Long-term effects of cultural filtering on megafauna species distributions across China

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Human activities currently play a dominant role in shaping and eroding Earth’s biodiversity, but the historical dynamics leading to this situation are poorly understood and contentious. Importantly, these dynamics are often studied and discussed without an emphasis on cultural evolution, despite its potential importance for past and present biodiversity dynamics. Here, we investigate whether cultural filtering, defined as the impact of cultural evolution on species presence, has driven the range dynamics of five historically widespread megafauna taxa (Asiatic elephant, rhinoceroses, tiger, Asiatic black bear, and brown bear) across China over the past 2 millennia. Data on megafauna and sociocultural history were compiled from Chinese administrative records. While faunal dynamics in China are often linked to climate change at these time scales, our results reveal cultural filtering as the dominant driver of range contractions in all five taxa. This finding suggests that the millennia-long spread of agricultural land and agricultural intensification, often accompanied by expansion of the Han culture, has been responsible for the extirpation of these megafauna species from much of China. Our results suggest that cultural filtering is important for understanding society’s role in the assembly of contemporary communities from historical regional species pools. Our study provides direct evidence that cultural evolution since ancient times has overshadowed climate change in shaping broadscale megafauna biodiversity patterns, reflecting the strong and increasing importance of sociocultural processes in the biosphere.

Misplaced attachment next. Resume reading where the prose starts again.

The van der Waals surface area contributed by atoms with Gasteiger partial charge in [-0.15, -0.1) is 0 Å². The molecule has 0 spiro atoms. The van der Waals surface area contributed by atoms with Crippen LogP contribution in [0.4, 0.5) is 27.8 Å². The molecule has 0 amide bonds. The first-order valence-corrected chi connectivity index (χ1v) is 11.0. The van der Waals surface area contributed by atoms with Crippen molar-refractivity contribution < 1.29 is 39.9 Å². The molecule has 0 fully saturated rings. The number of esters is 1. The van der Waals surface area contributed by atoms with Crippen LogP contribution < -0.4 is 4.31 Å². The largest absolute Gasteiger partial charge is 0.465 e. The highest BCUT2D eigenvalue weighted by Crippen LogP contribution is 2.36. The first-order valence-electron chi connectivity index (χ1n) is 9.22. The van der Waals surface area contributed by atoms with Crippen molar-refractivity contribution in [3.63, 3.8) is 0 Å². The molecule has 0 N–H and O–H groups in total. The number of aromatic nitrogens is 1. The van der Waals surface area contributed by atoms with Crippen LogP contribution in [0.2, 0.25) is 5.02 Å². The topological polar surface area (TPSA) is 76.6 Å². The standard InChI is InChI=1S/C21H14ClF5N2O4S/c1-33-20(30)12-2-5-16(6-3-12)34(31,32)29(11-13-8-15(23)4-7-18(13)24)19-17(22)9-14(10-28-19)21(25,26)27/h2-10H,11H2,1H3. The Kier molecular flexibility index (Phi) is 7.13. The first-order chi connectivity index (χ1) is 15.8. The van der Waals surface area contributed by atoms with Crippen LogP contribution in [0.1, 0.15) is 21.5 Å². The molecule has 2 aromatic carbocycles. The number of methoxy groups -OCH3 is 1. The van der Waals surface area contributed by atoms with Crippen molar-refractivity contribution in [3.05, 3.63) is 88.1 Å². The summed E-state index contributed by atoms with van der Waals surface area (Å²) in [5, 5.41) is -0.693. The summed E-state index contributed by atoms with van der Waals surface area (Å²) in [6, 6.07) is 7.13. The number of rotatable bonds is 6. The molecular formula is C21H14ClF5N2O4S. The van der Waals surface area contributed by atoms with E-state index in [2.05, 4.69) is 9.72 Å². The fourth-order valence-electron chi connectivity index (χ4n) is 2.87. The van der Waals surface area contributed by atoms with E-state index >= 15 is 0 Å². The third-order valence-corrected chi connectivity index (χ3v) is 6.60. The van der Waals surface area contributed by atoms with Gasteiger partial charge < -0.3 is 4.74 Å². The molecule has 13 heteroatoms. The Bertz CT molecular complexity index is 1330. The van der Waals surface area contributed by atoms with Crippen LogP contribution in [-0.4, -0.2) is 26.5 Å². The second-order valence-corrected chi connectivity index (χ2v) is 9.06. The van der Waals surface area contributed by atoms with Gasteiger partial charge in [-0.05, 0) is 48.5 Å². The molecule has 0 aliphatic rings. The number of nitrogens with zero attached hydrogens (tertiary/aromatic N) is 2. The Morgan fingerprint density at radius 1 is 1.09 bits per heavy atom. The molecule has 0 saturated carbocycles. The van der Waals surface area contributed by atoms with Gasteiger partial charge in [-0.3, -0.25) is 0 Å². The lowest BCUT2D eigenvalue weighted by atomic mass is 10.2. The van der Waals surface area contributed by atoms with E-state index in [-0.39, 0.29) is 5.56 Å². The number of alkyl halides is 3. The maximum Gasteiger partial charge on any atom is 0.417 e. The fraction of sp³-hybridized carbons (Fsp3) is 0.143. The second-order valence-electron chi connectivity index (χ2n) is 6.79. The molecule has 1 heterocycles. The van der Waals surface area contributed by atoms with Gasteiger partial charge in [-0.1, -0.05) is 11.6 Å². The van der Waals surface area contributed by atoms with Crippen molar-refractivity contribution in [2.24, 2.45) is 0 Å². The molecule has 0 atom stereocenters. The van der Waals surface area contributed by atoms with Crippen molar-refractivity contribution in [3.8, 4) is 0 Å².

OriginalsprogEngelsk
TidsskriftProceedings of the National Academy of Sciences of the United States of America
Vol/bind117
Nummer1
Sider (fra-til)486-493
Antal sider8
ISSN0027-8424
DOI
StatusUdgivet - 2020

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